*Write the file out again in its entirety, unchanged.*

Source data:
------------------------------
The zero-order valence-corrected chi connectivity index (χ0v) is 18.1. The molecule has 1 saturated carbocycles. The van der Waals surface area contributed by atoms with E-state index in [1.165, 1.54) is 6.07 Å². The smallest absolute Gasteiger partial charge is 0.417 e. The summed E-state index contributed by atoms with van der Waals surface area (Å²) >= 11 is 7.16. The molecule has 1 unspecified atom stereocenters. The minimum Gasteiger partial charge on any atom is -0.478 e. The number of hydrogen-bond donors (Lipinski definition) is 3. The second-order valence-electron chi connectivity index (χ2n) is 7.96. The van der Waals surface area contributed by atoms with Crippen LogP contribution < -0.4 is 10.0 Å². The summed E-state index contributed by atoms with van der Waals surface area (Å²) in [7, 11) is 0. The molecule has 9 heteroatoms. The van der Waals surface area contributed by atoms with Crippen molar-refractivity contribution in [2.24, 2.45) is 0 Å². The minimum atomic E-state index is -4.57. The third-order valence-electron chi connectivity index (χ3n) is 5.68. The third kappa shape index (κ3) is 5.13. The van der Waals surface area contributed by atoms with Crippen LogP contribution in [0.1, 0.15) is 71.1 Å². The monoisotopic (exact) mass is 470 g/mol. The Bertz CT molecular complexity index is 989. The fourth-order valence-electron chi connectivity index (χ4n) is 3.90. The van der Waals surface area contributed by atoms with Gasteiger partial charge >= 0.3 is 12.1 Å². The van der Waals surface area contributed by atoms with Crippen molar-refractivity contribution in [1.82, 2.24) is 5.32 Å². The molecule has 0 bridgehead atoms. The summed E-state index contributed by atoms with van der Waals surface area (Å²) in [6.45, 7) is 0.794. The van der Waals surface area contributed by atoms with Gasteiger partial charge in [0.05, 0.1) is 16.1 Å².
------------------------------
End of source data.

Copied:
The zero-order valence-corrected chi connectivity index (χ0v) is 18.1. The molecule has 1 saturated carbocycles. The van der Waals surface area contributed by atoms with E-state index in [1.165, 1.54) is 6.07 Å². The smallest absolute Gasteiger partial charge is 0.417 e. The summed E-state index contributed by atoms with van der Waals surface area (Å²) >= 11 is 7.16. The molecule has 1 unspecified atom stereocenters. The minimum Gasteiger partial charge on any atom is -0.478 e. The number of hydrogen-bond donors (Lipinski definition) is 3. The second-order valence-electron chi connectivity index (χ2n) is 7.96. The van der Waals surface area contributed by atoms with Crippen LogP contribution < -0.4 is 10.0 Å². The summed E-state index contributed by atoms with van der Waals surface area (Å²) in [7, 11) is 0. The molecule has 9 heteroatoms. The van der Waals surface area contributed by atoms with Crippen molar-refractivity contribution in [2.24, 2.45) is 0 Å². The minimum atomic E-state index is -4.57. The third-order valence-electron chi connectivity index (χ3n) is 5.68. The third kappa shape index (κ3) is 5.13. The van der Waals surface area contributed by atoms with Crippen LogP contribution in [0.1, 0.15) is 71.1 Å². The monoisotopic (exact) mass is 470 g/mol. The Bertz CT molecular complexity index is 989. The fourth-order valence-electron chi connectivity index (χ4n) is 3.90. The van der Waals surface area contributed by atoms with Gasteiger partial charge >= 0.3 is 12.1 Å². The van der Waals surface area contributed by atoms with Crippen molar-refractivity contribution in [1.82, 2.24) is 5.32 Å². The molecule has 0 bridgehead atoms. The summed E-state index contributed by atoms with van der Waals surface area (Å²) in [6.45, 7) is 0.794. The van der Waals surface area contributed by atoms with Gasteiger partial charge in [0.05, 0.1) is 16.1 Å².